So here we go. Let the search for new childcare begin. Yesterday afternoon we attended a meeting at the boys' childcare center where we learned that the center will be closing this summer. Ugh. So, so bummed.
We suspected this might be coming and I was able to put it out of my mind all week, but driving to the meeting Friday afternoon I found myself getting nervous about whether our suspicions would be confirmed and hoping not. We had received a memo on Monday that there would be a meeting on Friday at 5:00 and no one knew what it was about. Well if that didn't sound ominous...
I am really disappointed, of course, and I was also more emotional than I expected. Zippy has been attending this center for nearly 3 1/2 years and Bee since just before his first birthday. Let me tell you though, other parents were heated. I mean, there were some angry, angry people up in that meeting. Wowza! People were ready to call their senators. No, I'm not joking. That was put on the table. Do not mess with peeps' childcare, county officials!
To me, though, it is what it is. Long story short, the center is getting kicked out of its current space because the county needs the space for something else, and the center doesn't have anywhere else to go. I understand where the county's decision is coming from, even if I don't like it. You know the Serenity Prayer that begins: "God grant me the serenity to accept the things I cannot change; courage to change the things I can; and wisdom to know the difference"? Well, it was pretty obvious this decision isn't going to change. So I am sad and a little anxious about what we'll be doing for childcare in a few months and mostly I feel awful for the teachers who found out at the meeting that the center they've worked at for years is closing its doors. But I'm not going to beat my head against a wall trying to change the inevitable.
The thing that had people so heated, and I totally understand this, is that we all want our kids in a safe, loving environment when they can't be with us. And, sadly, there is a shortage of good childcare in our community and, I would venture a guess, throughout much of the U.S.. When I first looked for childcare a few years ago, I visited places that you could not pay me to send my child. I remember walking out of one place on the verge of tears and vowing I would quit my job before I would send my children there. What is even more heartbreaking is that there are parents who put their children in substandard childcare, either because they aren't armed with the information they need to evaluate a childcare center or they don't have any other options. I'm won't add "they don't care" to the list because I think most parents do care. I really believe our country needs some sort of program and regulations that would provide for consistent, quality, free childcare throughout the nation. There is a major problem when families have to wait months and months for decent childcare and then pay a small fortune for it. Hubby and I are lucky that childcare is affordable in our area, but affordable is of course relative.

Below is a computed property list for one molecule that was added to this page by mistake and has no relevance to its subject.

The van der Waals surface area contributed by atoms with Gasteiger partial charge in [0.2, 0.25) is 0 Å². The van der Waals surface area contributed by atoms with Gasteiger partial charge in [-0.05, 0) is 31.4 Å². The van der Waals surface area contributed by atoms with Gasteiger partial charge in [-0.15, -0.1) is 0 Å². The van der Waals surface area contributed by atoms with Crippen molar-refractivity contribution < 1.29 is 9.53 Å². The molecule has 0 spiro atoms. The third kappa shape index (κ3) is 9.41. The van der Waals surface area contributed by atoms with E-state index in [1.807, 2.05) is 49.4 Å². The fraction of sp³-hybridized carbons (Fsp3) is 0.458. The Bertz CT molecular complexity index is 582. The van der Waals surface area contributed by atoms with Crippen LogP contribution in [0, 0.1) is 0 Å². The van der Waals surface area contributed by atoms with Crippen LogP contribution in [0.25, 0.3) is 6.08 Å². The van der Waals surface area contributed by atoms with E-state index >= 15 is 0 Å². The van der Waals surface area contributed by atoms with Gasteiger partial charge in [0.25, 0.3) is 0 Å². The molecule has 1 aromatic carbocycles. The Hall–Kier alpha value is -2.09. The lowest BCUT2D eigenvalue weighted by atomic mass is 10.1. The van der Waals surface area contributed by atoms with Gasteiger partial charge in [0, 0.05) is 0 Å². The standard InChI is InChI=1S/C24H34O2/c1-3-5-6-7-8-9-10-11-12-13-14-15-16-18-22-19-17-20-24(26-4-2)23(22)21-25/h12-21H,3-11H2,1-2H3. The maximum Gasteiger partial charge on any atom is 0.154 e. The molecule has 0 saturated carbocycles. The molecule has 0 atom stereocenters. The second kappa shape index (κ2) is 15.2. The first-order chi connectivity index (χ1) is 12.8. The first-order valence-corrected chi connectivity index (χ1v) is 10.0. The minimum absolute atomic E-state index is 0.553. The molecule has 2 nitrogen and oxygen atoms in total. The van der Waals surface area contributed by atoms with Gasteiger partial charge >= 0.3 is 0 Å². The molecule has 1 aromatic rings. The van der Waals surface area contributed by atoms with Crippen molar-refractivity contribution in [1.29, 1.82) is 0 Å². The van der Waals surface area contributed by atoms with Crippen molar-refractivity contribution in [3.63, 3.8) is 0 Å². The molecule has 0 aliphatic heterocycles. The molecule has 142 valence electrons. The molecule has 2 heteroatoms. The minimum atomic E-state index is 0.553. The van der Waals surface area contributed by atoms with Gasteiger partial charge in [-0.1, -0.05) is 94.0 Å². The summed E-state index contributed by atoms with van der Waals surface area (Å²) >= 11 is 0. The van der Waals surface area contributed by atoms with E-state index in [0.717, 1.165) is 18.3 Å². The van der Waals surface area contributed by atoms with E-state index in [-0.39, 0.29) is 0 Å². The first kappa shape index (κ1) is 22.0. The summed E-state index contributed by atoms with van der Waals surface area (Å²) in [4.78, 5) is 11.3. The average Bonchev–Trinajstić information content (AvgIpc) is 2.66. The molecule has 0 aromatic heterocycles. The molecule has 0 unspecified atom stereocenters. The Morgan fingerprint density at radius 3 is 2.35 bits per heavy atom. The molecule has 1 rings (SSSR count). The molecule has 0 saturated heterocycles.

I think daycare can be a good thing for kids, if they are in a quality setting. My boys both go 3 days/week and through daycare they have developed their social skills, made friends, and formed nurturing relationships with adults besides momma and poppa (which research suggests contributes to kids' resilience). The boys get to experience being part of a community and practice skills that will help them when they move into elementary school. Things like numbers and letters, sure, but also things like respect for others and patience and taking turns. There are things they get out of a day in the classroom that they can't get alone with me at home. Their teachers have also been a resource to me when we run into challenges. And, bonus, they boys have tried new foods at daycare they wouldn't touch with a 10-foot pole at home. Daycare got Zippy to eat broccoli. These are all wonderful things. All possible because they are in a great daycare with amazing teachers who truly care for them and know how to nurture their development in positive, healthy ways. Did I mention we were on the wait list for over a year before there was an opening?
Monday morning we'll start calling and visiting daycare centers, looking for a spot for Bee. Fifty other families will be doing the same. There will be a mad scramble for spaces in our community that don't even exist right now. We've been through this before, when Zippy was a year old and his sitter - who is still like family to us - moved across the state. We had 2 months to come up with a new plan. And again a year later, we decided to change centers so he would be closer to home, rather than 30 minutes away near Hubby's job. Each time, I've been worried about finding the "right" place and whether I'd be satisfied with the care my precious boys receive. Each time, it has worked out. So I will just have faith that it will work out again.
What is childcare like in your area? Are there plenty of good options for families? Would or do you feel comfortable sending your child to daycare in your community? Chime in!
Photos, from top to bottom, by monozygotic.com, Andrew Angermann, & Emily Goodstein via Flickr. Some rights reserved.